Petitioner, a Pennsylvania state prisoner, brought this action in the District Court claiming that prison authorities had violated 1 of the Civil Rights Act of 1871 by confiscating legal materials which petitioner had acquired for pursuing his appeal but which, in alleged violation of prison rules, were in another prisoner's possession. The District Court dismissed petitioner's complaint on the ground that petitioner had not exhausted certain state administrative remedies. Held: It was not necessary for petitioner to resort to these state remedies in light of this Court's decisions in Monroe v. Pape, 365 U.S. 167, 180 -183, and other cases.
Certiorari granted; 379 F.2d 556, reversed and remanded.
William C. Sennett, Attorney General of Pennsylvania, Frank P. Lawley, Jr., Deputy Attorney General, and Edward Friedman for respondents.
Petitioner was convicted of burglary and is serving a sentence of four to 10 years in a Pennsylvania state prison. In pursuing his appeal pro se petitioner acquired law books, trial records, and other materials with the consent of prison authorities. Before petitioner had filed his appeal brief, prison authorities confiscated these materials because they were found in the possession of another inmate. Petitioner's efforts to obtain the return of the materials were not successful, and he commenced this action in the United States District Court, claiming that the prison authorities had violated 1 of the Civil Rights Act of 1871, 17 Stat. 13, now 42 U.S.C. 1983, by depriving him of his legal materials. The District Court [392 U.S. 639, 640] dismissed the complaint on the sole ground that petitioner had not alleged exhaustion of state administrative remedies, citing Gaito v. Prasse, 312 F.2d 169 (C. A. 3d Cir.). The Court of Appeals for the Third Circuit affirmed without opinion. We grant the petition for certiorari and reverse the judgment of the Court of Appeals.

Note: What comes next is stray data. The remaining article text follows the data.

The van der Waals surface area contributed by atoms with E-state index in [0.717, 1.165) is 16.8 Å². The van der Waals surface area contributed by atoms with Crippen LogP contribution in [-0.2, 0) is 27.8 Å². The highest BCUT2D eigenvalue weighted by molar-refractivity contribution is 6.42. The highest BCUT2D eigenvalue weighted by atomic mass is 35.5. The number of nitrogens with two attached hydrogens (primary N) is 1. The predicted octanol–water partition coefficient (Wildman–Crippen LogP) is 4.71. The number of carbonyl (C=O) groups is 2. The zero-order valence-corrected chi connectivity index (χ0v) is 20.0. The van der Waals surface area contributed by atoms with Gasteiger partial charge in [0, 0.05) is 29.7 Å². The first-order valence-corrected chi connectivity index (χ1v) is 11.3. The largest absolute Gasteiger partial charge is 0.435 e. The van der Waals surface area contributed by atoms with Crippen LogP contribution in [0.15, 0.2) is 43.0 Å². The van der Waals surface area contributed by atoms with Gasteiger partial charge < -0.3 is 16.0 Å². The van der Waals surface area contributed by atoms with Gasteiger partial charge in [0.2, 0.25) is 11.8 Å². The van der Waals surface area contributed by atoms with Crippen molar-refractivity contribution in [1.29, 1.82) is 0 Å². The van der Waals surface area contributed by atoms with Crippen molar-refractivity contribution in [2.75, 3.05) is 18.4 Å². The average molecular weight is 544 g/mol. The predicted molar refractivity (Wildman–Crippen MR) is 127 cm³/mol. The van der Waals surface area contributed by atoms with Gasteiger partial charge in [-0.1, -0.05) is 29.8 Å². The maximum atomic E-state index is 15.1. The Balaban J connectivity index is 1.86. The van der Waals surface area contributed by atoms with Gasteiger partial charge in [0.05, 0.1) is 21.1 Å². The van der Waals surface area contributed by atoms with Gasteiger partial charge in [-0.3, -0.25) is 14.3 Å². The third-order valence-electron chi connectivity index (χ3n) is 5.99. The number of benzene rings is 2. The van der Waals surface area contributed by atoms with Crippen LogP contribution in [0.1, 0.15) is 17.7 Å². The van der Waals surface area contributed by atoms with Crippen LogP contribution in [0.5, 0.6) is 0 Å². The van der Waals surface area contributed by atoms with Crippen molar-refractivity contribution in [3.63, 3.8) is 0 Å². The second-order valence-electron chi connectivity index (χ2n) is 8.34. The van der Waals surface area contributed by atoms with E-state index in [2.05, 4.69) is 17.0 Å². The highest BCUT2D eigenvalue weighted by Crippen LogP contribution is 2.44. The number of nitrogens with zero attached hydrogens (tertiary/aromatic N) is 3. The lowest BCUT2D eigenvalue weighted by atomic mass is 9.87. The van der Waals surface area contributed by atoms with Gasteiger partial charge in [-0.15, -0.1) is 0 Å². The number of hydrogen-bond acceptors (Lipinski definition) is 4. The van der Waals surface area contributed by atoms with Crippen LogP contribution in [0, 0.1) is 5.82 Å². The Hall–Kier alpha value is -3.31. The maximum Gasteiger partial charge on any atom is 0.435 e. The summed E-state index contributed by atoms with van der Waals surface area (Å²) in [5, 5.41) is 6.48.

Petitioner's legal materials were confiscated pursuant to prison rules forbidding the possession of articles not sold through the canteen or approved by the authorities and forbidding the unauthorized loaning of books to another inmate. According to the inmates' handbook, petitioner could have taken his problem to the "Classification and Treatment Clinic"; it was also his privilege "to address a communication at any time to the Superintendent, the Deputy Commissioner of Correction, or the Commissioner of Correction, and as a final appeal, to the Attorney General." Petitioner did seek relief from the Deputy Superintendent of his prison, but without result. He was told, he says, to "leave well enough alone." His mother's telephone calls and correspondence with prison authorities were likewise unavailing. He has not, however, taken an appeal to the Deputy Commissioner of Correction, the Commissioner, or to the Attorney General.
As we understand the submission of the Attorney General of Pennsylvania in this Court, the rules of the prison were validly and correctly applied to petitioner; these rules are further said to be strictly enforced throughout the entire correctional system in Pennsylvania. In light of this it seems likely that to require petitioner to appeal to the Deputy Commissioner of Correction, the Commissioner, or to the Attorney General would be to demand a futile act. In any event, resort to these remedies is unnecessary in light of our decisions in Monroe v. Pape, 365 U.S. 167, 180 -183; McNeese v. Board of Education, 373 U.S. 668, 671 ; and Damico v. California, 389 U.S. 416 . [392 U.S. 639, 641] On the basis of these decisions, but without intimating any opinion on the merits of the underlying controversy concerning the prison rules, the motion to proceed in forma pauperis and the petition for certiorari are granted, the judgment of the Court of Appeals is reversed and the case remanded for further proceedings consistent with this opinion.